“I don't care. If Kansas City did it, I would have done it that way. If Buffalo does it – that's just kind of how I'm doing. I'm not saying it's right, but I try to do the best I can.”

Only about 20 critics on the 90-minute call got to ask a question because the answers from Romo, Nantz, sideline reporter Tracy Wolfson and the CBS Sports executives were so long.

But one comment from Romo stood out and should have ended with a mic drop.

It was a typically long Romo comment but one that had everyone on the call mesmerized by every word of his analysis of what the Super Bowl between Kansas City quarterback Patrick Mahomes and Tampa Bay quarterback Tom Brady means to NFL history.

“I think it's a legacy game,” said Romo. “I really do. This is going to be one of the great matchups in sports history because it doesn't happen very often. This matchup right here is what you talk about with your friends as if.

"When I say that, I talked about this – and Jim knows this – during the broadcast in the AFC championship. Could you imagine if Michael Jordan got his team to the finals in '98 or when he was older, against a young LeBron James, who's really the face of the league, it would be the greatest thing in the history of sports. I think we might actually have that Super Bowl. We might have that game. It just has never happened.

“I was trying to find things. What would it be? You want to see this guy in his prime and this guy in his prime. It's like Jack Nicklaus against Tiger Woods. There's no comparison I could find in any sport, and I would love it if somebody could. The only thing I can think of is, OK, LeBron James is chasing Michael Jordan. He spent his entire career. Jordan set the bar so high, LeBron has to be so amazing to get in the discussion, and he is. Somehow, he's put himself in the discussion. The fact that Patrick Mahomes is somehow even remotely in this discussion shows you how amazing this guy is.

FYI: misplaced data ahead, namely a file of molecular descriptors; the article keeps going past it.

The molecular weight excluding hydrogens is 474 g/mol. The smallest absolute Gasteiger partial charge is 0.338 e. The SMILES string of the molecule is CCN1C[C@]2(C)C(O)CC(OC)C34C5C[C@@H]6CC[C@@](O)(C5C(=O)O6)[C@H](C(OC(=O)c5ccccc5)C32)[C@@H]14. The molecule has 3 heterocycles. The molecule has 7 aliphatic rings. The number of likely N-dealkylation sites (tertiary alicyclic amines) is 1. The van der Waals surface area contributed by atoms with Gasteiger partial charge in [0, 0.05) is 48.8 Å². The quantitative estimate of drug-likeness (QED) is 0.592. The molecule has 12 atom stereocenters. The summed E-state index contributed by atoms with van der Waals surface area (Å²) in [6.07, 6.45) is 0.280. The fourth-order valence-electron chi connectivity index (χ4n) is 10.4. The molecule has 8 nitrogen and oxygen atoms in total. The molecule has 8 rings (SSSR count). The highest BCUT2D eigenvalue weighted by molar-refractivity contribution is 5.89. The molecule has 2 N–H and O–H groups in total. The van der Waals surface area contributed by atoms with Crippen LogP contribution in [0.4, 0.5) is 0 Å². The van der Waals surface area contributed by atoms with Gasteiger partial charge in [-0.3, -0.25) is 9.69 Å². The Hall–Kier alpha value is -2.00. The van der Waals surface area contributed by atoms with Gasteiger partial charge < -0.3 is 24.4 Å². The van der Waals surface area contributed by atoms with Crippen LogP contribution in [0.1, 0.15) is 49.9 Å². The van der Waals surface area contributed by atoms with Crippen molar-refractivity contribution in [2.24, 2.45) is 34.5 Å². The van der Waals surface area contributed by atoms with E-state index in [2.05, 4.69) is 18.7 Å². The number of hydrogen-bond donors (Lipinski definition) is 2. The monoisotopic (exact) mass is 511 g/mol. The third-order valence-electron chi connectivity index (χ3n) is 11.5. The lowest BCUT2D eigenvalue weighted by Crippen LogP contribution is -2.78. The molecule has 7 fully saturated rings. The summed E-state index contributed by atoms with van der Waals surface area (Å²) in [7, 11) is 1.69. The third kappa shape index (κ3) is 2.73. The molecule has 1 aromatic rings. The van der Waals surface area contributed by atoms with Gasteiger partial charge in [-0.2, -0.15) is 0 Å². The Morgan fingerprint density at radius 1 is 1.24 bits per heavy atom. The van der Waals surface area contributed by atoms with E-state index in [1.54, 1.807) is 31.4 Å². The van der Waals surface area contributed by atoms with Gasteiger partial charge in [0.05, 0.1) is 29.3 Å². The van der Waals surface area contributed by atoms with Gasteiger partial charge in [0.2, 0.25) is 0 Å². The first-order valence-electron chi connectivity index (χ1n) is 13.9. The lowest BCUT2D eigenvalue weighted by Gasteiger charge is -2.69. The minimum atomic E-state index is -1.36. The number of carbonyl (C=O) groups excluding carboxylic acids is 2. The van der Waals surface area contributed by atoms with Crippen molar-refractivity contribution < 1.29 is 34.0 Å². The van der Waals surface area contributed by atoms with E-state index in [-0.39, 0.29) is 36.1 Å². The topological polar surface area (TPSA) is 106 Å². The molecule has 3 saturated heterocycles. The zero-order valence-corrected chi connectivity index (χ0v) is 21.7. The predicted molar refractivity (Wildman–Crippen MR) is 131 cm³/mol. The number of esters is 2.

“We all see it – when it's all said and done, this game, there's a chance for Patrick Mahomes, if you're playing in this game, this could be the thing, if you get close to like climbing that ladder, this game could push you over the top when it's all said and done to say, you beat him in the Super Bowl head-to-head. Brady, I promise you, shuts the door if he wins this game. There's almost no way you could ever argue, if Tom Brady at 43 years old, turning back Father Time, beating Patrick Mahomes, who is the face of the NFL, and rightfully so, who's going to turn into this – who's the only guy who could possibly climb the ladder. If Tom Brady closes that in this game, I just don't see some human being ever competing in 10 Super Bowls, winning seven, and being able to say you're better than Tom Brady.

“This game is a legacy game. If Patrick Mahomes wins, he keeps that door open. If he loses, I don't know how you climb it. That's the best I got for you. I might use that during the game.”

To which Nantz responded: “Could we record that and just use that as our open?”

Of course, it was recorded. And would make a great opening on Feb. 7.

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TV Critic

Alan Pergament has had a variety of roles at The News since 1970, including as a news and sports reporter. He has been the TV columnist since 1982, with more than year off for good behavior. He is a member of the national Television Critics Association.